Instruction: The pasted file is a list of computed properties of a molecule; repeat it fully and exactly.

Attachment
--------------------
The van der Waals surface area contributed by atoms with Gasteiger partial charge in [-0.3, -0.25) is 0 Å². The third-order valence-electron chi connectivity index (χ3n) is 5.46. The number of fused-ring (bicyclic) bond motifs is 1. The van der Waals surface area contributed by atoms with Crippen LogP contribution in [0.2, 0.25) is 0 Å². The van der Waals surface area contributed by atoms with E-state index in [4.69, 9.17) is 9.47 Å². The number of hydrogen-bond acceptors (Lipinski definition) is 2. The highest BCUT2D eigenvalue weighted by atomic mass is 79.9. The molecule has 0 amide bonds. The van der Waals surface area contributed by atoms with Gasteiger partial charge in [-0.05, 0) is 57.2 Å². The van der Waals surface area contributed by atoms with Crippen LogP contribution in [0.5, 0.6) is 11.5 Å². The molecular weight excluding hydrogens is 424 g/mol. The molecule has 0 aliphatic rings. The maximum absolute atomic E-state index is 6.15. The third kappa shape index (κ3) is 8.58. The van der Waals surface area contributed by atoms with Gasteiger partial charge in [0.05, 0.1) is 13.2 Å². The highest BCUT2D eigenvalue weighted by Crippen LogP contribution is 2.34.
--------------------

The van der Waals surface area contributed by atoms with Gasteiger partial charge in [-0.3, -0.25) is 0 Å². The third-order valence-electron chi connectivity index (χ3n) is 5.46. The number of fused-ring (bicyclic) bond motifs is 1. The van der Waals surface area contributed by atoms with Crippen LogP contribution in [0.2, 0.25) is 0 Å². The van der Waals surface area contributed by atoms with E-state index in [4.69, 9.17) is 9.47 Å². The number of hydrogen-bond acceptors (Lipinski definition) is 2. The highest BCUT2D eigenvalue weighted by atomic mass is 79.9. The molecule has 0 amide bonds. The van der Waals surface area contributed by atoms with Gasteiger partial charge in [-0.05, 0) is 57.2 Å². The van der Waals surface area contributed by atoms with Crippen LogP contribution in [0.5, 0.6) is 11.5 Å². The molecular weight excluding hydrogens is 424 g/mol. The molecule has 0 aliphatic rings. The maximum absolute atomic E-state index is 6.15. The third kappa shape index (κ3) is 8.58. The van der Waals surface area contributed by atoms with Gasteiger partial charge in [0.05, 0.1) is 13.2 Å². The highest BCUT2D eigenvalue weighted by Crippen LogP contribution is 2.34.